Irish Human Rights Commission

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The Irish Human Rights Commission (IHRC) is a public body, state-funded but independent of government, that promotes and protects human rights in the Republic of Ireland. It was established in 2000 by an Act of the Oireachtas (the Irish parliament).[1] As one of the two national human rights institutions (NHRIs) on the island of Ireland, like the Northern Ireland Human Rights Commission (NIHRC) its creation was a consequence of the Belfast (Good Friday) Agreement of 10 April 1998. It is required to maintain a joint committee with the NIHRC to consider human rights issues affecting both jurisdictions, such as a possible Charter of Rights for the Island of Ireland.[2]

The IHRC has a full-time president and 14 other part-time commissioners, who serve for five-year terms. The first president was Mr Justice Donal Barrington, a retired judge of the Supreme Court of Ireland, who was succeeded in August 2002 by former Fine Gael senator Dr Maurice Manning.

The functions of the IHRC include advising on the compatibility of legislation with the rights protected by the Constitution of Ireland and by international treaties to which the state is party. It also engages in human rights education and conducts inquiries into alleged violations of human rights.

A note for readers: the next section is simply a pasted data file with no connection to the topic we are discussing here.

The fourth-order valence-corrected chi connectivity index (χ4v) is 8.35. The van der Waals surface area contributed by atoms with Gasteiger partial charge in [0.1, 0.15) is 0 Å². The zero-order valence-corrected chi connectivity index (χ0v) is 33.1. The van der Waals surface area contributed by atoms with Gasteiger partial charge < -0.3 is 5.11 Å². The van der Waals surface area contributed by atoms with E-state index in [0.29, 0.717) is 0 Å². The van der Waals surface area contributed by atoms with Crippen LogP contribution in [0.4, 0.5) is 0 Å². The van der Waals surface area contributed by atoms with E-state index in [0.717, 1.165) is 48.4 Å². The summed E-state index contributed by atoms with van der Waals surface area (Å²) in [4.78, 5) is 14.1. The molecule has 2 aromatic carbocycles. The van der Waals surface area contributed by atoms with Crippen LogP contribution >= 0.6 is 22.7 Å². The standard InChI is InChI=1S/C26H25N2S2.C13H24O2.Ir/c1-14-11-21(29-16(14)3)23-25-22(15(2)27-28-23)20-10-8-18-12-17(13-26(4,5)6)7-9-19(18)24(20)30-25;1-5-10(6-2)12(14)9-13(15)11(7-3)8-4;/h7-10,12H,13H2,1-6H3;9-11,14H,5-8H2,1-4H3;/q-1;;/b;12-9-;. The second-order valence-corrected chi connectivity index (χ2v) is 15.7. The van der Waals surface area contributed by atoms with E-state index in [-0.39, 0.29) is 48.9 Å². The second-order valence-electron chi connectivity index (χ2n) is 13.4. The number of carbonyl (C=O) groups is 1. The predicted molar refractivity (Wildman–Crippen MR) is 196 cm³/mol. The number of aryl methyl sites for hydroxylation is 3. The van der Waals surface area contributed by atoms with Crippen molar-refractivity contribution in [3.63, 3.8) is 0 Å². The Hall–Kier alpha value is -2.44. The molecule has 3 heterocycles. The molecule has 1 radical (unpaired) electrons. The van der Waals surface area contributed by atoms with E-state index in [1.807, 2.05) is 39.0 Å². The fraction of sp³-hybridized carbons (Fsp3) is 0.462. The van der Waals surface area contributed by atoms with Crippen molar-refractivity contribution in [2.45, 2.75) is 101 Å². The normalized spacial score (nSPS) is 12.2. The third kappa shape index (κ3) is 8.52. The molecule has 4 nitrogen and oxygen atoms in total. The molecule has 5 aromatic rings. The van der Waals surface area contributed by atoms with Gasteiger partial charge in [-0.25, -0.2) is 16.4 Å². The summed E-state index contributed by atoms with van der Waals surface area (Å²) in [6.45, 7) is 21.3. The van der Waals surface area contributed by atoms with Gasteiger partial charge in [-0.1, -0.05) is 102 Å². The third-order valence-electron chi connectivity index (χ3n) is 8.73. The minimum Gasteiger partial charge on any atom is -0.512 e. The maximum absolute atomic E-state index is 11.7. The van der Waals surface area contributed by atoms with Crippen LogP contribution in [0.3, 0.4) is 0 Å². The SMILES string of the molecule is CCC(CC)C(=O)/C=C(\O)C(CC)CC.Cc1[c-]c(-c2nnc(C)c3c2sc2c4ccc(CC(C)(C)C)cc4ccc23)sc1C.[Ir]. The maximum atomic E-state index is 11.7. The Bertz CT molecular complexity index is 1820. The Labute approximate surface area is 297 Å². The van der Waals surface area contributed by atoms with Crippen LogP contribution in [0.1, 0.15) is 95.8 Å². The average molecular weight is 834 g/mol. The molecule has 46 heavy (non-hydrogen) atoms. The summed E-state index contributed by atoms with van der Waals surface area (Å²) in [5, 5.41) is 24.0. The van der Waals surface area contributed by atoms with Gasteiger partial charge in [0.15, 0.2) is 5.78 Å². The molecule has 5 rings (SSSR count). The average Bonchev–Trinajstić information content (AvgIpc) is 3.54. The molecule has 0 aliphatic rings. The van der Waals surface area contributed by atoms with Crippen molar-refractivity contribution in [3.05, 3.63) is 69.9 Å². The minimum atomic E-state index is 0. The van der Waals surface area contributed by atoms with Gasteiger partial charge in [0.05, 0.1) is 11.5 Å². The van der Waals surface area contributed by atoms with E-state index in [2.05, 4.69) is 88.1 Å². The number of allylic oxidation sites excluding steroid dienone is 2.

International status[edit]

The IHRC is one of some 70 NHRIs accredited by the International Co-ordinating Committee of NHRIs, a body sponsored by the Office of the United Nations High Commissioner for Human Rights (OHCHR). The IHRC's "A status" accreditation allows it special access to the United Nations human rights system, including speaking rights at the Human Rights Council and other committees. The Commission has presented parallel reports ("shadow reports") to several UN treaty committees examining Ireland's compliance with international human rights instruments. The IHRC has since 2006 chaired the European Group of NHRIs, one of four regional sub-groups of NHRIs, and consequently sits on the Bureau of the ICC.

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